Travis Lemons // Film Critic
PG-13, 39 minutes.
Director: Matthew Ogens
Cast: Amaree McKenstry-Hall, Jalen Whitehurst, and Lera Walkup
The short doc is now available to view on Netflix.
Homonyms are one of the English language’s great delights and allow for clever wordplay. This documentary is a prime example. The word “audible” means an ability to be heard. Comparatively, in football terminology, the word is an instruction to change an offensive play at the line of scrimmage.
A crack shot title if there ever was one, AUDIBLE takes us through the halls of the Maryland School for the Deaf (MSD) and onto the football field, where its championship team is so regarded that teams with hearing ability call audibles not to play them. Of course, an impressive 42-game win streak would make any team, regardless of auditory awareness, wary of standing opposite such a powerhouse. But not for director Matthew Ogens.
As someone who has documented the lives of mortal men and women making a living as costumed superheroes on Hollywood Boulevard (CHRONICLES OF A SUPERHERO), and who also has a few short sport docs on his resume (including one on the Angola Prison football program), Ogens has wanted to tell this story for a long time. Growing up thirty minutes from the school, which is in Frederick, Maryland, Ogens has a connection with the deaf community. His best friend since eight years old is deaf, and even before he would begin his filmmaking career, he shot an ad campaign about high-school football. MSD was one of the teams featured. Flash forward to a half dozen documentary shorts, a few feature-length docs, and the occasional narrative film, and here we are: Ogens homeward bound and partnering with Netflix in making AUDIBLE.
The winning attitude and championship performance of the MSD football team are enough to garner interest from sports fans. But the real story isn’t how those who are deaf or hearing impaired have a sixth sense when it comes to playing football. The real story is the struggles and adversity in overcoming a deafening blow after a loss.
Going from an unblemished record to having a one in the loss column doesn’t seem like it should be a big deal. You just get up and move on. However, for senior student Amaree, one of the players and the documentary’s chief protagonist, losing lingers beyond the field. Ogens captures his rage and out-of-sorts nature with Homecoming approaching and what life will be like after graduation. Inside the school, Amaree, as well as Jalen and Lera – two cheerleaders also featured in the documentary – are safe. No taunting or bullying or treated like they were disadvantaged. The same cannot be said of Teddy, a fellow classmate who took his own life after his adoptive parents moved him out of the MSD and into a regular public school. As Amaree’s best friend and Jalen’s first love, Teddy was bullied to such a degree his only relief came at the end of a rope. The question of why the parents decided for Teddy to attend a hearing school is left unanswered, and it feels like a glaring omission.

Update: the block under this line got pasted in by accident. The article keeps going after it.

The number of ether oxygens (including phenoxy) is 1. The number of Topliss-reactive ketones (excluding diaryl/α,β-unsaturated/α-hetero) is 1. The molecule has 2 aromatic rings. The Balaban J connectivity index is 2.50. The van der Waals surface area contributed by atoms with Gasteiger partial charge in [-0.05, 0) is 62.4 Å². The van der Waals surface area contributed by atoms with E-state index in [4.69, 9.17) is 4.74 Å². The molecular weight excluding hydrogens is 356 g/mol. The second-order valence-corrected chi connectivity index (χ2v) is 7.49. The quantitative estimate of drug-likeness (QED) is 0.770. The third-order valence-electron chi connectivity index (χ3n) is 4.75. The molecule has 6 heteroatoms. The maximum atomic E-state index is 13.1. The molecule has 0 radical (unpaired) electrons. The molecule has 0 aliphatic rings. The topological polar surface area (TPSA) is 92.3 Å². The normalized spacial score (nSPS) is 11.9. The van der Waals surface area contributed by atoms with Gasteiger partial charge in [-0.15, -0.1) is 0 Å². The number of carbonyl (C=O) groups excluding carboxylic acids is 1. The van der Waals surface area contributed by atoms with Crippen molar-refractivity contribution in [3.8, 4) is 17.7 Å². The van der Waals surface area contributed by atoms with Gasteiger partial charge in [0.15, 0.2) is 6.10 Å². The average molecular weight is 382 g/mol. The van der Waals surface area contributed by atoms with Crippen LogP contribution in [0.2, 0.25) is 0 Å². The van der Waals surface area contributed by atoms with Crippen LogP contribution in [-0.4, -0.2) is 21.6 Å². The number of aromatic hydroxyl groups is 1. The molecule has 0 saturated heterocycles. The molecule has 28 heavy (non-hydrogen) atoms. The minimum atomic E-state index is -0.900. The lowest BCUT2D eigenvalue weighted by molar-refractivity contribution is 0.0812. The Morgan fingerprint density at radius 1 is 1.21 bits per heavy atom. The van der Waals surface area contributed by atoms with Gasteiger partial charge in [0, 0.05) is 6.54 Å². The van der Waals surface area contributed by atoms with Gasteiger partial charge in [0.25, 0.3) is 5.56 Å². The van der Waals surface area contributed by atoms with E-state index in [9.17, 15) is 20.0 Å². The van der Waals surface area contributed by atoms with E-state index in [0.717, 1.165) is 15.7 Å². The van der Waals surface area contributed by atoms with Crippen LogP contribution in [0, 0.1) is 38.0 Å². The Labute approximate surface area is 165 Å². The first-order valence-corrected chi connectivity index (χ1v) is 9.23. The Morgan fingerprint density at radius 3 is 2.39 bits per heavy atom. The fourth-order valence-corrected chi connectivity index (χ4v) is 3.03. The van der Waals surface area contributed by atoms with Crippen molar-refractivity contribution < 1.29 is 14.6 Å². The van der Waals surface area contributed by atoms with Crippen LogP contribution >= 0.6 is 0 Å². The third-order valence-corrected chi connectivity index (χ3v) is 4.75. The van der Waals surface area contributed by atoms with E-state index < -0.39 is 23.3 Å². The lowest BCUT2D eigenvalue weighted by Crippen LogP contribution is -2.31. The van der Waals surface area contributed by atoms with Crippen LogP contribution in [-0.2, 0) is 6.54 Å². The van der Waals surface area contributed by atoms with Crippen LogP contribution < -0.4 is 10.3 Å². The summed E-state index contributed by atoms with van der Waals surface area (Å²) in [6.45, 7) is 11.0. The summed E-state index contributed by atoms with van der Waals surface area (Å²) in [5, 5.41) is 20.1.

Where’s the accountability? Therein lies a problem with AUDIBLE. It wants to tell all these different stories on a micro level, and 40 minutes is too short a time. Beyond short profiles of Amaree, Jalen, and Lena, we are introduced to the father who abandoned Amaree when he was just a baby as he tries to make amends with his teenage son. Moments on the field and with the team are fleeting at times, though masterfully conveyed with impressive cinematography and sound design.
I understand not wanting to force issues when it comes to characters, particularly teenagers in a documentary, and allowing the visuals to shape the narrative. We grow to empathize with these select students and how life in the real world will be a radical change. Matthew Ogens conveys the message well enough, but his decision to go short with his subject instead of going long finds AUDIBLE to be too ambitious, ultimately falling out of bounds with no time remaining.